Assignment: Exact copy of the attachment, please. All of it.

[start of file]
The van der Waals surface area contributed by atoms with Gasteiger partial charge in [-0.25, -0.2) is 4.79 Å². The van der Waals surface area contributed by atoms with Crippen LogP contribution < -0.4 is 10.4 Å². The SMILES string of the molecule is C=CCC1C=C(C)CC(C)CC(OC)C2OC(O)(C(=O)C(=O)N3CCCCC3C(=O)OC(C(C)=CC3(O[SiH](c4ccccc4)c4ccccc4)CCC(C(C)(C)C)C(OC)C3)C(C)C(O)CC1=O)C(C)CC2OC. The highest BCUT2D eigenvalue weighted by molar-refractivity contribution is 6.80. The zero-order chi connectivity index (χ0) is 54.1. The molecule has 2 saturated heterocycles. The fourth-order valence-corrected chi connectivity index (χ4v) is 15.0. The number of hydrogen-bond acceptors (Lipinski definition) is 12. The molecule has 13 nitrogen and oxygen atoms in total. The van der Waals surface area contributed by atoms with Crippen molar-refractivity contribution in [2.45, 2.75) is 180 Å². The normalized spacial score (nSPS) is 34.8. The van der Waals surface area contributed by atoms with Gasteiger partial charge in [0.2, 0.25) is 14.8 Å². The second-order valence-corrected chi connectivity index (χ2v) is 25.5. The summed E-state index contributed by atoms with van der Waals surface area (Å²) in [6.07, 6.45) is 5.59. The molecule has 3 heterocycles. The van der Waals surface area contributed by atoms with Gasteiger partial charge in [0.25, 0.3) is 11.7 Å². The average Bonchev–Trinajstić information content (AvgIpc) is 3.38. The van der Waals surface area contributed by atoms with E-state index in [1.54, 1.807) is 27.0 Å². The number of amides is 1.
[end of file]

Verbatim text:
The van der Waals surface area contributed by atoms with Gasteiger partial charge in [-0.25, -0.2) is 4.79 Å². The van der Waals surface area contributed by atoms with Crippen LogP contribution < -0.4 is 10.4 Å². The SMILES string of the molecule is C=CCC1C=C(C)CC(C)CC(OC)C2OC(O)(C(=O)C(=O)N3CCCCC3C(=O)OC(C(C)=CC3(O[SiH](c4ccccc4)c4ccccc4)CCC(C(C)(C)C)C(OC)C3)C(C)C(O)CC1=O)C(C)CC2OC. The highest BCUT2D eigenvalue weighted by molar-refractivity contribution is 6.80. The zero-order chi connectivity index (χ0) is 54.1. The molecule has 2 saturated heterocycles. The fourth-order valence-corrected chi connectivity index (χ4v) is 15.0. The number of hydrogen-bond acceptors (Lipinski definition) is 12. The molecule has 13 nitrogen and oxygen atoms in total. The van der Waals surface area contributed by atoms with Crippen molar-refractivity contribution in [2.45, 2.75) is 180 Å². The normalized spacial score (nSPS) is 34.8. The van der Waals surface area contributed by atoms with Gasteiger partial charge in [0.2, 0.25) is 14.8 Å². The second-order valence-corrected chi connectivity index (χ2v) is 25.5. The summed E-state index contributed by atoms with van der Waals surface area (Å²) in [6.07, 6.45) is 5.59. The molecule has 3 heterocycles. The van der Waals surface area contributed by atoms with Gasteiger partial charge in [0.25, 0.3) is 11.7 Å². The average Bonchev–Trinajstić information content (AvgIpc) is 3.38. The van der Waals surface area contributed by atoms with E-state index in [1.54, 1.807) is 27.0 Å². The number of amides is 1.